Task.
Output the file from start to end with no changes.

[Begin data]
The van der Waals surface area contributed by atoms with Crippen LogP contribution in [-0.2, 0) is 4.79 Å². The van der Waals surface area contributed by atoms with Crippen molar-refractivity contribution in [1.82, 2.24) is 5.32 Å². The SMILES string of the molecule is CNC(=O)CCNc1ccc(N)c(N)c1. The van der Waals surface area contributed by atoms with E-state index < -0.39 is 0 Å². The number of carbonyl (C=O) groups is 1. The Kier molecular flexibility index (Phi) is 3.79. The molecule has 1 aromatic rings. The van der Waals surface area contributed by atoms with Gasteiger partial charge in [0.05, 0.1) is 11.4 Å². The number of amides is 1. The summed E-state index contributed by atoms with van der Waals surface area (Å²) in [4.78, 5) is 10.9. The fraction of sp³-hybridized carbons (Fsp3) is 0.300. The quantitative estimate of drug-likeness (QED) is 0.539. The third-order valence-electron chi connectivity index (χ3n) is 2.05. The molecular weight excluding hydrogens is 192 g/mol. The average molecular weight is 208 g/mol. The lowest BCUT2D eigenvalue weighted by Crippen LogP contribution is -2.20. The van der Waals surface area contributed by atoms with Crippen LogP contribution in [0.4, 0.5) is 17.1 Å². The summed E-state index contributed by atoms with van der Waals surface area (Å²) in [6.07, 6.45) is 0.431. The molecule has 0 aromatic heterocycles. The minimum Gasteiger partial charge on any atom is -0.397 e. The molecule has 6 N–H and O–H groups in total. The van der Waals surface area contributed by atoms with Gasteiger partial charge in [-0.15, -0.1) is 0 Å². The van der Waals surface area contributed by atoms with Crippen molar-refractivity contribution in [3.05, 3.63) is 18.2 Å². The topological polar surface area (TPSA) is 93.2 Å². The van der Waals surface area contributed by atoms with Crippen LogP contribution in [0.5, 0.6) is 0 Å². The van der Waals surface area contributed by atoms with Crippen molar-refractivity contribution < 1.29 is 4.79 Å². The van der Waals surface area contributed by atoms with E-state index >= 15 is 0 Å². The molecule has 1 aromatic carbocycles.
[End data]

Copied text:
The van der Waals surface area contributed by atoms with Crippen LogP contribution in [-0.2, 0) is 4.79 Å². The van der Waals surface area contributed by atoms with Crippen molar-refractivity contribution in [1.82, 2.24) is 5.32 Å². The SMILES string of the molecule is CNC(=O)CCNc1ccc(N)c(N)c1. The van der Waals surface area contributed by atoms with E-state index < -0.39 is 0 Å². The number of carbonyl (C=O) groups is 1. The Kier molecular flexibility index (Phi) is 3.79. The molecule has 1 aromatic rings. The van der Waals surface area contributed by atoms with Gasteiger partial charge in [0.05, 0.1) is 11.4 Å². The number of amides is 1. The summed E-state index contributed by atoms with van der Waals surface area (Å²) in [4.78, 5) is 10.9. The fraction of sp³-hybridized carbons (Fsp3) is 0.300. The quantitative estimate of drug-likeness (QED) is 0.539. The third-order valence-electron chi connectivity index (χ3n) is 2.05. The molecular weight excluding hydrogens is 192 g/mol. The average molecular weight is 208 g/mol. The lowest BCUT2D eigenvalue weighted by Crippen LogP contribution is -2.20. The van der Waals surface area contributed by atoms with Crippen LogP contribution in [0.4, 0.5) is 17.1 Å². The summed E-state index contributed by atoms with van der Waals surface area (Å²) in [6.07, 6.45) is 0.431. The molecule has 0 aromatic heterocycles. The minimum Gasteiger partial charge on any atom is -0.397 e. The molecule has 6 N–H and O–H groups in total. The van der Waals surface area contributed by atoms with Gasteiger partial charge in [-0.15, -0.1) is 0 Å². The van der Waals surface area contributed by atoms with Crippen molar-refractivity contribution in [3.05, 3.63) is 18.2 Å². The topological polar surface area (TPSA) is 93.2 Å². The van der Waals surface area contributed by atoms with Crippen LogP contribution in [0.5, 0.6) is 0 Å². The van der Waals surface area contributed by atoms with Crippen molar-refractivity contribution < 1.29 is 4.79 Å². The van der Waals surface area contributed by atoms with E-state index >= 15 is 0 Å². The molecule has 1 aromatic carbocycles.